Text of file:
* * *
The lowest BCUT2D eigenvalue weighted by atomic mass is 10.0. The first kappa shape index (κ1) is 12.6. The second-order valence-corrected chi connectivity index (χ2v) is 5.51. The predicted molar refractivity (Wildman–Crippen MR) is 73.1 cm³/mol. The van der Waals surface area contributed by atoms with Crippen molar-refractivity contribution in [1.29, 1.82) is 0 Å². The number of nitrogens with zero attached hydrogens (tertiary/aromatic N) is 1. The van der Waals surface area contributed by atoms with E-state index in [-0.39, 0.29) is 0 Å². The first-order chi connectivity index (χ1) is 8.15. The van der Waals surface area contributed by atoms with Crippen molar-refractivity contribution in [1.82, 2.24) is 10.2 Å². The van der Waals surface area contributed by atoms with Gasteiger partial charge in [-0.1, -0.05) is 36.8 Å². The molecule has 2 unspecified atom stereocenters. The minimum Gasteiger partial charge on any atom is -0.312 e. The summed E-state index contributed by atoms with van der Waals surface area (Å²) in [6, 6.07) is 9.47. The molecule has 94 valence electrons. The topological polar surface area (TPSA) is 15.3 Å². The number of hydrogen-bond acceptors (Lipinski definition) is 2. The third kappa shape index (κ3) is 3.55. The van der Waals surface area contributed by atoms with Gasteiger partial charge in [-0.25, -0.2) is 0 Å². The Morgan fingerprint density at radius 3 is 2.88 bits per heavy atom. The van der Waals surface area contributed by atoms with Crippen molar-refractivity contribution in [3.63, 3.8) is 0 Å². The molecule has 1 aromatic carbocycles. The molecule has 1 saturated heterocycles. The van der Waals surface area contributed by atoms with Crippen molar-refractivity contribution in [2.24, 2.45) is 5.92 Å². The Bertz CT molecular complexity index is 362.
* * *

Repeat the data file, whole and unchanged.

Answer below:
The lowest BCUT2D eigenvalue weighted by atomic mass is 10.0. The first kappa shape index (κ1) is 12.6. The second-order valence-corrected chi connectivity index (χ2v) is 5.51. The predicted molar refractivity (Wildman–Crippen MR) is 73.1 cm³/mol. The van der Waals surface area contributed by atoms with Crippen molar-refractivity contribution in [1.29, 1.82) is 0 Å². The number of nitrogens with zero attached hydrogens (tertiary/aromatic N) is 1. The van der Waals surface area contributed by atoms with E-state index in [-0.39, 0.29) is 0 Å². The first-order chi connectivity index (χ1) is 8.15. The van der Waals surface area contributed by atoms with Crippen molar-refractivity contribution in [1.82, 2.24) is 10.2 Å². The van der Waals surface area contributed by atoms with Gasteiger partial charge in [-0.1, -0.05) is 36.8 Å². The molecule has 2 unspecified atom stereocenters. The minimum Gasteiger partial charge on any atom is -0.312 e. The summed E-state index contributed by atoms with van der Waals surface area (Å²) in [6, 6.07) is 9.47. The molecule has 94 valence electrons. The topological polar surface area (TPSA) is 15.3 Å². The number of hydrogen-bond acceptors (Lipinski definition) is 2. The third kappa shape index (κ3) is 3.55. The van der Waals surface area contributed by atoms with Gasteiger partial charge in [-0.25, -0.2) is 0 Å². The Morgan fingerprint density at radius 3 is 2.88 bits per heavy atom. The van der Waals surface area contributed by atoms with Crippen molar-refractivity contribution in [3.63, 3.8) is 0 Å². The molecule has 1 aromatic carbocycles. The molecule has 1 saturated heterocycles. The van der Waals surface area contributed by atoms with Crippen molar-refractivity contribution in [2.24, 2.45) is 5.92 Å². The Bertz CT molecular complexity index is 362.